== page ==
PERFUSION DATA ABBREVIATIONS:

EG = Ethylene Glycol
VM−1 = Vitrification Mixture one
RBHRI = Right Burr Hole Refractive Index
LBHRI = Left Burr Hole Refractive Index
RJVRI = Right Jugular Vein Refractive Index
LJVRI = Left Jugular Vein Refractive Index

 

PERFUSION DATA
PERFUSION
SOLUTION
VOLUME
liters
FLOW RATE
liters/minute
RBHRI LBHRI RJVRI LJVRI
10% EG (0ºC) 3.5 0.8        
30% EG (0ºC) 5.0 0.8        
70% VM−1 (−7ºC) 5.0 0.45        
(burr holes placed in skull)
70% VM−1 (−7ºC) 3.0 0.45 1.38   1.410  
70% VM−1 (−7ºC) 2.0 0.45 1.385 1.38 1.41  
70% VM−1 (−7ºC) 2.0 0.45 1.405 1.415 1.41 1.415

 

In previous vitrification perfusions the burr holes were created after ethylene glycol perfusion and before perfusion with CI−VM−1. This time the burr holes were not created until five liters of 70% CI−VM−1 had been perfused, on the assumption that saturation would not be evident until after more perfusion, anyway. This is true, but there is something to be said for watching the refractive index rise to its terminal value. The top of the patient's head had many visible cancerous nodules which were particularly evident when the burr holes were created.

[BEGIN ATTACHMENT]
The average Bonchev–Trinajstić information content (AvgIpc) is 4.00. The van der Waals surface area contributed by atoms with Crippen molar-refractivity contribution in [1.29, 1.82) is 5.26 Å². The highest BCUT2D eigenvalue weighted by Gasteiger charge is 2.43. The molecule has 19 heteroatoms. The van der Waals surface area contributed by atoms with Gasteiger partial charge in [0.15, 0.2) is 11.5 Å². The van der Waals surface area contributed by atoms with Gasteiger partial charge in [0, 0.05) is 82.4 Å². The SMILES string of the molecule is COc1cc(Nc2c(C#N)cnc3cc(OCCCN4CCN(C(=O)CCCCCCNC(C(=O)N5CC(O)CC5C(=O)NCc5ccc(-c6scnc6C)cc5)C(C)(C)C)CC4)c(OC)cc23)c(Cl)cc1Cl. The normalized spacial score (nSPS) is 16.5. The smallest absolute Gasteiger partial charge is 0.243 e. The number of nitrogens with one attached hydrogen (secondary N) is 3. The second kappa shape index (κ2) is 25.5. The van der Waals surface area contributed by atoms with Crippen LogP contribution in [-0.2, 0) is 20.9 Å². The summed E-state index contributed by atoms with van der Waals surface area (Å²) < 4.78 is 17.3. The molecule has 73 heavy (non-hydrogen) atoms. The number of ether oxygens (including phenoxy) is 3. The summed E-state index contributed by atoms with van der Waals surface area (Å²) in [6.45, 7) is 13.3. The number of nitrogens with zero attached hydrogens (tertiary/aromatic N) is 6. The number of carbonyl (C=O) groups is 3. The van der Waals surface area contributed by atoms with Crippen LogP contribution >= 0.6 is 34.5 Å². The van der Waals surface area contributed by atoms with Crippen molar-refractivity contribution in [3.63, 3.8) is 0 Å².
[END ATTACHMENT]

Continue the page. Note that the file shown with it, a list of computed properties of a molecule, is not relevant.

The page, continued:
The flow rates and volumes are estimates, partially because more effort was devoted to tasks other than record-keeping. The temperatures given for the ethylene glycol are probably about right insofar as the containers are stored in the CI refrigerator and placed in coolers with ice shortly before use. The −7ºC for CI−VM−1 is a figure I have been uncritically accepting from the data Dr. Pichugin would supply, and it is undoubtedly wrong. Perfusate temperature is not measured during perfusion at all -- we only measure naso-pharyngeal temperature (which reflects the temperature of perfusate along with latent body temperature and applied ice). Warming surely occurs during transport of the VM−1 from the CI freezer to the funeral home and due to the wait (patient preparation, surgery, and, in this case, body perfusion) prior to use.